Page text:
Be safe. Shape up. Stay on task.
Try as they might, Max Landis‘ name is still there on the big screen when the opening titles to Roseanne Liang‘s Shadow in the Cloud begin to roll. They’ve scrubbed it from the press notes save a single mention in the full credit list, IMDB hasn’t added it to their page (yet), and star Chloë Grace Moretz has gone out of her way to ensure everyone knows Liang (who shares that screenwriting credit) rewrote the original draft multiple times. That Landis hasn’t been demoted to strictly “story by” only reveals how much of the film’s structure remains connected to his work—and you will be able to tell once it begins to unfold. He did get paid, though. He might get paid more. But this isn’t his film.
It’s unfortunate that this needs to be said, but audiences deserve the chance to decide whether or not they’re comfortable spending money on it regardless of who’s being paid. The rumors swirling around Landis finally found concrete footing courtesy of Amy Zimmerman’s exposé at the Daily Beast in June of 2019, so there was surely a moment when Liang and Moretz could have walked away. It was their choice to stay the course instead—remove him from the producer pool and make the project wholly theirs. That’s a commendable choice too since it means they’ve signed-up for the backlash and the inevitable conversation it will birth. Whenever the topic comes up, they’ll get to remind the world what Landis did and why this credit should be his last.
That’s a fitting mission too once you sit down and watch what could be a veritable metaphor for this particular behind the scenes chaos. Look at Maude Garrett (Moretz) as a stand-in for Liang—a woman boarding a WWII cargo plane set to travel from Auckland to Samoa with an all-male crew that’s chomping at the bit to sexually denigrate their unscheduled guest any chance they get. She’s here to guard a package and she’s willing to do it with her life. Maude is going to protect her radio bag, much like Liang will protect her film, from the Landises of this world. That his stand-ins are chauvinists from the 1940s is therefore a keen bit of commentary since those like him should have died off long ago.
Because this is a genre picture, however, you can bet that most (if not all) will be killed by the time this bird dubbed “The Fool’s Errand” lands on solid ground again. Maude will be physically isolated from them for the duration in the gun turret to hear their hate via words like “hysterical” and their screams when all hell breaks loose. Maybe it will be an impending force of Japanese aircraft crashing their party with guns a-blazing or perhaps it will be a bona fide “gremlin” hitchhiking for some carnage. Whatever is waiting on the horizon, it better know that Maude won’t sit back and let it happen. She’ll literally fly this plane herself if it means preserving her mission to keep that package safe from harm.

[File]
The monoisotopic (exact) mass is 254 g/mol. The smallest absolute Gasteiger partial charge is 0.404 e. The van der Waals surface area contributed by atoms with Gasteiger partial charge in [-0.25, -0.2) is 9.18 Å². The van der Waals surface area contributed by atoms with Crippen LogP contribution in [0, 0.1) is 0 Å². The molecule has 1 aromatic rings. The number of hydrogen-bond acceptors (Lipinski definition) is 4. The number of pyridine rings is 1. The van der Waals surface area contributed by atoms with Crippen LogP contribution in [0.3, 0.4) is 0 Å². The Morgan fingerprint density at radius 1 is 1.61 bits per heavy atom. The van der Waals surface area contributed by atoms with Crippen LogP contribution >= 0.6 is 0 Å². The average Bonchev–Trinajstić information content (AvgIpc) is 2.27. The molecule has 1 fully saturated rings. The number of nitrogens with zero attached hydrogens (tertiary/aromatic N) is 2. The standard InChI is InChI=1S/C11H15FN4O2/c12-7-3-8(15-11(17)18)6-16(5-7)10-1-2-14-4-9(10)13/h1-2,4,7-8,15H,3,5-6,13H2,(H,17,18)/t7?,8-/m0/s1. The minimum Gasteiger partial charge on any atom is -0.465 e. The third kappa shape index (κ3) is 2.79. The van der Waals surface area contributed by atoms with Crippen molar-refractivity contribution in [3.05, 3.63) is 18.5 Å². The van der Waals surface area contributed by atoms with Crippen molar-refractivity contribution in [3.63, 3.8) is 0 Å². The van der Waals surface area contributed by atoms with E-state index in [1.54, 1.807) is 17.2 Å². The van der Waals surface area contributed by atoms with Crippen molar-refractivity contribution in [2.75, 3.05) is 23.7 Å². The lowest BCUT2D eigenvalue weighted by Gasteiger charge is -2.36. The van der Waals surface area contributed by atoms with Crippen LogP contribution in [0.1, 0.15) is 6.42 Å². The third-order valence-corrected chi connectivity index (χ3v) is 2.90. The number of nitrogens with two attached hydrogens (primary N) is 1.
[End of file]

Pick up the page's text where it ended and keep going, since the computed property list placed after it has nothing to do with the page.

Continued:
I mean it when I say she will be isolated for a good portion of the narrative too. This is a low budget creature feature wherein Maude is trapped below deck as the soldiers above make the case for male sterilization by constantly laughing in her ears over the comms. If not for Captain Reeves (Callan Mulvey) hoping to avoid a court martial and Walt Quaid (Taylor John Smith) agreeing to be her surrogate by holding onto her bag during this quarantine, Taggart (Byron Coll) and the others would have peeked under the lid to see what was so important that they had to let a “dame” on-board. Maude’s solace is tenuous, though, as the more these men anger her, the more willing Reeves is to join along.
The first half of Shadow in the Cloud ends up being a pretty taut thriller as we too are wondering what’s so important. Not being able to see what the men are doing means our imaginations can go wild as to the lengths they’re going to wrestle the package away from Quaid. So the intrigue only mounts once we witness what Maude does: a low-flying Japanese fighter in the clouds and the silhouette of something unexplainable on the wing. Her warnings fall on deaf ears of the sexist variety and she’ll eventually have to take it upon herself to save them all when things go awry. Don’t think it’s for their benefit, though. In Maude’s mind everyone is expendable—including herself. And she’s unafraid to prove it.
This is where the suspense gets thrown out the window for me due to the back half of the film becoming a game of roulette at breakneck speed with disparate genre tropes serving as numbers on the wheel. Physics, plausibility (what there was considering a gremlin is wreaking havoc), and stakes disappear too as Maude becomes the living embodiment of “by any means necessary” thanks to set pieces that would make Tom Cruise blush if the green screen edges weren’t so obvious. While the camerawork makes up for a lot of the budgetary constraints and the gremlin does look pretty cool when it’s not forced to physically interact with the actors, the escalation of danger can’t escape the reality that it becomes too much to take seriously.
Such a steep slope to the chaos is fun, though. I can’t lie and say it isn’t. Once the soldiers are finally forced to shut-up (I wouldn’t be surprised if their rampant misogyny was a hold-over from Landis that Liang tweaked to fit her need for it to fuel Maude’s empowerment) and the bullets start to fly, you do get caught up in the B-movie insanity. Those who enjoy a good hoot and holler with a midnight crowd will surely revel in it while those who don’t will roll their eyes and wonder what’s happening since the reveal of Maude’s mission does become way too heavy-handed for its melodrama to rise above the hollow action trappings. That entertainment value was thankfully enough for me to stay the course.
courtesy of TIFF